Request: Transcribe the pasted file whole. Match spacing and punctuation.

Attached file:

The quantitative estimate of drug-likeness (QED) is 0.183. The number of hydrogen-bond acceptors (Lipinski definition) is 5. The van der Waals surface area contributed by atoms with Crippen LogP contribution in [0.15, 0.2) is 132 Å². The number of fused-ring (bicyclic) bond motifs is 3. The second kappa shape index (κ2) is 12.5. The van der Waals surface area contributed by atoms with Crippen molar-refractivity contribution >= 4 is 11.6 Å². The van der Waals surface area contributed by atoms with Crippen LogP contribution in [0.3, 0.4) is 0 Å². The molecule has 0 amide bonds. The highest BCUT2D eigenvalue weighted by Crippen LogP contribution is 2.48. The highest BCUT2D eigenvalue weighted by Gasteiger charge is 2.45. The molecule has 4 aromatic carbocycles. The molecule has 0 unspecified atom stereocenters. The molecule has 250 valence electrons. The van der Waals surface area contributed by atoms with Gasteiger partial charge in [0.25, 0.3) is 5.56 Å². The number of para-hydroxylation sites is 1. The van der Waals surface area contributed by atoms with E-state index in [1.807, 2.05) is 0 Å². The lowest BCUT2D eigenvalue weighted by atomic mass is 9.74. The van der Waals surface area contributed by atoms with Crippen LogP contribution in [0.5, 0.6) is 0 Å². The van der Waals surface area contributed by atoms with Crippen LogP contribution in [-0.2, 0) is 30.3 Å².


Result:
The quantitative estimate of drug-likeness (QED) is 0.183. The number of hydrogen-bond acceptors (Lipinski definition) is 5. The van der Waals surface area contributed by atoms with Crippen LogP contribution in [0.15, 0.2) is 132 Å². The number of fused-ring (bicyclic) bond motifs is 3. The second kappa shape index (κ2) is 12.5. The van der Waals surface area contributed by atoms with Crippen molar-refractivity contribution >= 4 is 11.6 Å². The van der Waals surface area contributed by atoms with Crippen LogP contribution in [0.3, 0.4) is 0 Å². The molecule has 0 amide bonds. The highest BCUT2D eigenvalue weighted by Crippen LogP contribution is 2.48. The highest BCUT2D eigenvalue weighted by Gasteiger charge is 2.45. The molecule has 4 aromatic carbocycles. The molecule has 0 unspecified atom stereocenters. The molecule has 250 valence electrons. The van der Waals surface area contributed by atoms with Gasteiger partial charge in [0.25, 0.3) is 5.56 Å². The number of para-hydroxylation sites is 1. The van der Waals surface area contributed by atoms with E-state index in [1.807, 2.05) is 0 Å². The lowest BCUT2D eigenvalue weighted by atomic mass is 9.74. The van der Waals surface area contributed by atoms with Crippen LogP contribution in [0.5, 0.6) is 0 Å². The van der Waals surface area contributed by atoms with Crippen LogP contribution in [-0.2, 0) is 30.3 Å².